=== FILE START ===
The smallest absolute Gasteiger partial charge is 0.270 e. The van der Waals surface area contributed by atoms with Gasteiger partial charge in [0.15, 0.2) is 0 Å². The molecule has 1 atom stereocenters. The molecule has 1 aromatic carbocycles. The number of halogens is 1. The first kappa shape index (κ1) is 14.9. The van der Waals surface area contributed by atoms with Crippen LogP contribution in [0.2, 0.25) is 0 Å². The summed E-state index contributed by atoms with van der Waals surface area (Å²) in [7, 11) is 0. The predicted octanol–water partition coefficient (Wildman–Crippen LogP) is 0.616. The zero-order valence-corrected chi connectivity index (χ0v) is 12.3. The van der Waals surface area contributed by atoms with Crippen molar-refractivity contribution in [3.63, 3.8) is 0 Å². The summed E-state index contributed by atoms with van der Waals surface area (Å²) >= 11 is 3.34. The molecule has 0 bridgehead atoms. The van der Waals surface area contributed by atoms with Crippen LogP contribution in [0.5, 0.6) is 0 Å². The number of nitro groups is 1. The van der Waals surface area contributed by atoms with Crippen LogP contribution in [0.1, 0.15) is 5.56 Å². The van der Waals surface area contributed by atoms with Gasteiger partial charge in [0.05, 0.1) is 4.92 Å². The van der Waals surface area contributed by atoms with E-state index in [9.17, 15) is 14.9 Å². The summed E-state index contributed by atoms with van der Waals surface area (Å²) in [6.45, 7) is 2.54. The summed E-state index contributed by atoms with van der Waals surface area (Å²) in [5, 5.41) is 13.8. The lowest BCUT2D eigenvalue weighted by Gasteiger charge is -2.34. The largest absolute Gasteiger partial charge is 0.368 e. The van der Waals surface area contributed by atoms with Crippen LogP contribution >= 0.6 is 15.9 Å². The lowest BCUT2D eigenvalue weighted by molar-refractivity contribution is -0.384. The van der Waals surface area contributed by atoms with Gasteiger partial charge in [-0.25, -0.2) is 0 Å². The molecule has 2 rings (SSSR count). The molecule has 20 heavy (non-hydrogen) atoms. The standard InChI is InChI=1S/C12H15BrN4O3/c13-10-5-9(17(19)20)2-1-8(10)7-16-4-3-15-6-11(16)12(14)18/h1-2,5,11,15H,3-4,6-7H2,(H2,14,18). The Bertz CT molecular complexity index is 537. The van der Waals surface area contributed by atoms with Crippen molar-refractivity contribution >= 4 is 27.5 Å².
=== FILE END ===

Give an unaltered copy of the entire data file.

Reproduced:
The smallest absolute Gasteiger partial charge is 0.270 e. The van der Waals surface area contributed by atoms with Gasteiger partial charge in [0.15, 0.2) is 0 Å². The molecule has 1 atom stereocenters. The molecule has 1 aromatic carbocycles. The number of halogens is 1. The first kappa shape index (κ1) is 14.9. The van der Waals surface area contributed by atoms with Crippen LogP contribution in [0.2, 0.25) is 0 Å². The summed E-state index contributed by atoms with van der Waals surface area (Å²) in [7, 11) is 0. The predicted octanol–water partition coefficient (Wildman–Crippen LogP) is 0.616. The zero-order valence-corrected chi connectivity index (χ0v) is 12.3. The van der Waals surface area contributed by atoms with Crippen molar-refractivity contribution in [3.63, 3.8) is 0 Å². The summed E-state index contributed by atoms with van der Waals surface area (Å²) >= 11 is 3.34. The molecule has 0 bridgehead atoms. The van der Waals surface area contributed by atoms with Crippen LogP contribution in [0.5, 0.6) is 0 Å². The number of nitro groups is 1. The van der Waals surface area contributed by atoms with Crippen LogP contribution in [0.1, 0.15) is 5.56 Å². The van der Waals surface area contributed by atoms with Gasteiger partial charge in [0.05, 0.1) is 4.92 Å². The van der Waals surface area contributed by atoms with E-state index in [9.17, 15) is 14.9 Å². The summed E-state index contributed by atoms with van der Waals surface area (Å²) in [6.45, 7) is 2.54. The summed E-state index contributed by atoms with van der Waals surface area (Å²) in [5, 5.41) is 13.8. The lowest BCUT2D eigenvalue weighted by Gasteiger charge is -2.34. The largest absolute Gasteiger partial charge is 0.368 e. The van der Waals surface area contributed by atoms with Crippen LogP contribution >= 0.6 is 15.9 Å². The lowest BCUT2D eigenvalue weighted by molar-refractivity contribution is -0.384. The van der Waals surface area contributed by atoms with Gasteiger partial charge in [-0.25, -0.2) is 0 Å². The molecule has 2 rings (SSSR count). The molecule has 20 heavy (non-hydrogen) atoms. The standard InChI is InChI=1S/C12H15BrN4O3/c13-10-5-9(17(19)20)2-1-8(10)7-16-4-3-15-6-11(16)12(14)18/h1-2,5,11,15H,3-4,6-7H2,(H2,14,18). The Bertz CT molecular complexity index is 537. The van der Waals surface area contributed by atoms with Crippen molar-refractivity contribution >= 4 is 27.5 Å².